Preparing to Receive
By Kirk Ruehl, former Hospice Chaplain
I’m not an early morning person even though my three year old would like to make me one. I used to dream about having an hour of quiet in the house to pray and sit in silence. I’m lucky if I get 15 minutes! Granted things have gotten better now that it’s warmer and there’s earlier light. We’ve got a new bench in the garden which calls to me. I follow like a novitiate.
I have to.
I’m told that the busier his day, the earlier Martin Luther rose to pray. I understand that. A day without the right start turns anxious fast. The details get the best of me and I can’t be very available to others. Not that I’m without exception but I would call it a professional commitment to “rest in God” for a few minutes at the beginning of the day.
The challenge is to keep it simple. I have some 40 books on my “inspiration shelf” much of it poetry, I maintain a personal prayer list which I revise monthly, and I have two daily devotional publications. Like I said the challenge is to keep it simple. So here’s my rule: the less time I have the more silence I keep. My busy day means I need all the space God can create inside me to receive it. Filling that space with words won’t prepare me very well. So if I have time, I’ll read a poem, a daily scripture lesson and do my prayer litany. The poem and the scripture I read aloud because it enlivens the words somehow. The prayer I do silently. I’ve got my “cheat sheet” ready if I’ve forgotten a name or a request but I really try to lean into the spaciousness of the silence. Giving myself permission to do that makes a big difference.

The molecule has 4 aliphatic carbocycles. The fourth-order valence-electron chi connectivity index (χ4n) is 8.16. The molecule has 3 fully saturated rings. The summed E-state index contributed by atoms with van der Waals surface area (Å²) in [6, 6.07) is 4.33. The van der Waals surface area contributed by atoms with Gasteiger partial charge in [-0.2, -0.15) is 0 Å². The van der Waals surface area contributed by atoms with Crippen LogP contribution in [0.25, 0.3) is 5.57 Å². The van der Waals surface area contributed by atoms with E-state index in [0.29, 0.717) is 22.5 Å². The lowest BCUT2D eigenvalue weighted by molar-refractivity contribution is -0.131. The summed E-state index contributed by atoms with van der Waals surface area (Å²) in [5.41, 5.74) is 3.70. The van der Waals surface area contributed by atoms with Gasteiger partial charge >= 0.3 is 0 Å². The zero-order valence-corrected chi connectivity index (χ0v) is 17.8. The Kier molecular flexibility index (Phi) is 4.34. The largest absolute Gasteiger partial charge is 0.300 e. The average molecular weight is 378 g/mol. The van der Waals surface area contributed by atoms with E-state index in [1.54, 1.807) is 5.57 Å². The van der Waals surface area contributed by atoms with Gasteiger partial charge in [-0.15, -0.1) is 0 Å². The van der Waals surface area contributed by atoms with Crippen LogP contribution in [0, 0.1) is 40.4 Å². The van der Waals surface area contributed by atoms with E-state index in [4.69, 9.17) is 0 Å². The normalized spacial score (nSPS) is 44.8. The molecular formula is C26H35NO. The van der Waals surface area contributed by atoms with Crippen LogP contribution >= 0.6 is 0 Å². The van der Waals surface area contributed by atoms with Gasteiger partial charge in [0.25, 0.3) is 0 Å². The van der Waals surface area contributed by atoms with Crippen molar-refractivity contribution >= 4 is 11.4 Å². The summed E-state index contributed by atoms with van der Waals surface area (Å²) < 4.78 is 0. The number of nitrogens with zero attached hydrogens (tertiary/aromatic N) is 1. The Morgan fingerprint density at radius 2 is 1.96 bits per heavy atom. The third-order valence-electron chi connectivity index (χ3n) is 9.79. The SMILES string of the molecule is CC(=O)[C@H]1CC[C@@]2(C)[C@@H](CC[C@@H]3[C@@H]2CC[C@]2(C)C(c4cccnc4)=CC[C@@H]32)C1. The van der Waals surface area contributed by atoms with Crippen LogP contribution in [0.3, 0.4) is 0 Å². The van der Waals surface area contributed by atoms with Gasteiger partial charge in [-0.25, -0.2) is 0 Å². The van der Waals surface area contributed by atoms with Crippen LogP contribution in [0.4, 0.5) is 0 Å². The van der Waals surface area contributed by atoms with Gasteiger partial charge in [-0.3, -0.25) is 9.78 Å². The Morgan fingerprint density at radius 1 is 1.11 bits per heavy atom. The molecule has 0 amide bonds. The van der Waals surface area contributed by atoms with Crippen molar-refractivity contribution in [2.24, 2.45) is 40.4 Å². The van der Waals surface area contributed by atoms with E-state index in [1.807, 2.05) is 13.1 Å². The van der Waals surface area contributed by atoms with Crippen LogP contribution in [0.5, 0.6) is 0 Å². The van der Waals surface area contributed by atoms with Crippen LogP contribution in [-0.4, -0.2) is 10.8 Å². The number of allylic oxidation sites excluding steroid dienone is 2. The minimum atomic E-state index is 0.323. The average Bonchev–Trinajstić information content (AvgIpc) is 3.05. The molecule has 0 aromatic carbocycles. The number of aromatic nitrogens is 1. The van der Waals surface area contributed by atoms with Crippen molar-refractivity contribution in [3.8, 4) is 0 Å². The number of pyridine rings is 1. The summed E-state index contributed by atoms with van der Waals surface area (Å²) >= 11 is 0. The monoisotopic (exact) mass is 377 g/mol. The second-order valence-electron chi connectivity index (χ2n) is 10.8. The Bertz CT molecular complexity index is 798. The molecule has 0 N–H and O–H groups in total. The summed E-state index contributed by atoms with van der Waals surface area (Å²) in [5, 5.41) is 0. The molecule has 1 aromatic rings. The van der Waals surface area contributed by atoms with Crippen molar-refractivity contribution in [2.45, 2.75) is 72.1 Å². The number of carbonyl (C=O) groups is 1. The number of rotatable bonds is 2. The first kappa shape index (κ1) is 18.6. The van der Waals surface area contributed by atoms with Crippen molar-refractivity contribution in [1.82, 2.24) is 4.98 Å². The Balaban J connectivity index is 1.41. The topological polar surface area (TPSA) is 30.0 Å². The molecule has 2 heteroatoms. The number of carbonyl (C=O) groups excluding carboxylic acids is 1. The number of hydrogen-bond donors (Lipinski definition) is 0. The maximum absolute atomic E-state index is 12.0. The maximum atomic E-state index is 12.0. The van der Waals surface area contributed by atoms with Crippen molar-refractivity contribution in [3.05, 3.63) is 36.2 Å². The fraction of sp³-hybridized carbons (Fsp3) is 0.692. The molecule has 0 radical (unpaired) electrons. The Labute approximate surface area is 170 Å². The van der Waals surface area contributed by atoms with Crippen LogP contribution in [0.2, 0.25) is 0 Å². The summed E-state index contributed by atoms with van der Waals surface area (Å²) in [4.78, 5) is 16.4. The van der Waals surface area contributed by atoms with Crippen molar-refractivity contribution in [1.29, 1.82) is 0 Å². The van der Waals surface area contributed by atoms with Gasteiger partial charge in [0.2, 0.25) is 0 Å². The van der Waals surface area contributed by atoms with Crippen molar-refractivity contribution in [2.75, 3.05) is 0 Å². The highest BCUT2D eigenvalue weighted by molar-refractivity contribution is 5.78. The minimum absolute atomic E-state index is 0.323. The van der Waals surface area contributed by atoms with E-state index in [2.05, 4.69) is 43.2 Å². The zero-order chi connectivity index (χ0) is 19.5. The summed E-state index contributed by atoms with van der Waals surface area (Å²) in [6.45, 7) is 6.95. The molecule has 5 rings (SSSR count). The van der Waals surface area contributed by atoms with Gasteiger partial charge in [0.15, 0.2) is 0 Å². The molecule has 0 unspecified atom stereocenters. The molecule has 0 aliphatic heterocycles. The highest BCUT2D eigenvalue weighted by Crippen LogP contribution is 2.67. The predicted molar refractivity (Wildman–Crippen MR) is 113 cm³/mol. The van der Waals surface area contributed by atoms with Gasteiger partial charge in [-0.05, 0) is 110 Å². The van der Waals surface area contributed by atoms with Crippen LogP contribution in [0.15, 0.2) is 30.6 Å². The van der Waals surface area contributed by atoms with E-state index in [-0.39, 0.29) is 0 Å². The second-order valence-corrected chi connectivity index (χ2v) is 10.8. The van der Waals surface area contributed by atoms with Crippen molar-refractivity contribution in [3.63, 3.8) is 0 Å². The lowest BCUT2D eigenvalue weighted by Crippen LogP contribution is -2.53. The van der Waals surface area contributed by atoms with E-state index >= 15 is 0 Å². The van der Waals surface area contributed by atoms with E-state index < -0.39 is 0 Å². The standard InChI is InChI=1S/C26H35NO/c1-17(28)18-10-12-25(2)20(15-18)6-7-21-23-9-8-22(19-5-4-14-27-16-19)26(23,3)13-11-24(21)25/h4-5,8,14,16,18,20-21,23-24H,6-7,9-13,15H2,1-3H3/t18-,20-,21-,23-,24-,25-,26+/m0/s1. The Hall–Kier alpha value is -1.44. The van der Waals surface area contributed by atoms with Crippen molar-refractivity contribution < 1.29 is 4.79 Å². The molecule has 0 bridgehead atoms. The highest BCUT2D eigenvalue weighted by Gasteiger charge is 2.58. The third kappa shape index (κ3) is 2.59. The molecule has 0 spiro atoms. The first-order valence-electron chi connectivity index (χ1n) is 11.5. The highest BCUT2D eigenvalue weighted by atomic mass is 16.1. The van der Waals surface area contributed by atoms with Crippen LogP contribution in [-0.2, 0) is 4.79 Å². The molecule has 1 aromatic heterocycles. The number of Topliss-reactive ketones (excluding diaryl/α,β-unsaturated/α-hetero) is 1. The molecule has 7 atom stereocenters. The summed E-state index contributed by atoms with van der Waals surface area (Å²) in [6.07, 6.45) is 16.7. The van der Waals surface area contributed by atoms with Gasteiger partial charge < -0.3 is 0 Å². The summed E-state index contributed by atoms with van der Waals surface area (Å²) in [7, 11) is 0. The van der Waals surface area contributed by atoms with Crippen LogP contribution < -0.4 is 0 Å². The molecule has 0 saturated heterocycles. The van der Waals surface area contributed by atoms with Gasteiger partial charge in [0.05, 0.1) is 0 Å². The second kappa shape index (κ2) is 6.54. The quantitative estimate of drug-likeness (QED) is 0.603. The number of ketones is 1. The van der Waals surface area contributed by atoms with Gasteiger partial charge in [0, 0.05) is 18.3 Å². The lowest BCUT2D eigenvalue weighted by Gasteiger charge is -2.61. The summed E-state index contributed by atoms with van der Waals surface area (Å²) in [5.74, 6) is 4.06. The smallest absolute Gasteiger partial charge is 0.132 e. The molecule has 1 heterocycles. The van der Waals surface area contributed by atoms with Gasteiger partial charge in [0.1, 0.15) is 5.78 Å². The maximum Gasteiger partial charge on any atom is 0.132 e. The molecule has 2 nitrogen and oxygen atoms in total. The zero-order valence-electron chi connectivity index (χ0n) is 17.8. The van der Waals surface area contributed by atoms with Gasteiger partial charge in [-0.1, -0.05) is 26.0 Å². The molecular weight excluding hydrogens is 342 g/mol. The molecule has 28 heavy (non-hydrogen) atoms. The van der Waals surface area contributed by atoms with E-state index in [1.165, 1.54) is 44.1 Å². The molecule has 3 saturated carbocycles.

On the other hand if I’m rushed I just sit, sit and breathe. I do everything I can to allow all other thought to pass right through the space. If I had to define it further I’d say that I breathe out anxiety and I breathe in peace. Martin Luther it isn’t; Simple it is.
David Whyte has a poem which challenges me to begin this receiving process even earlier in the day: before I get out of bed. “In that first hardly noticed moment in which you wake,” Whyte says, “there is a small opening into the new day which closes the instant you begin your plans.” Oh boy, is that a word to my heart! I often wake with lists of things to do and my “small opening” closes fast. I’m not preparing to receive anything but a headache!
Whyte continues and clarifies magnificently, “What you can plan is too small for you to live. What you can live wholeheartedly will make plans enough for the vitality hidden in your sleep.”
His is a poetic understanding which sets me straight on the most important thing to remember about preparation for my day: trust. Trust the divine “vitality hidden in my sleep” and follow it where ever it leads. Let go of the lists. Expect surprises. Open to my gifts and to the God-given opportunity for service. Receive the Day! Receive indeed.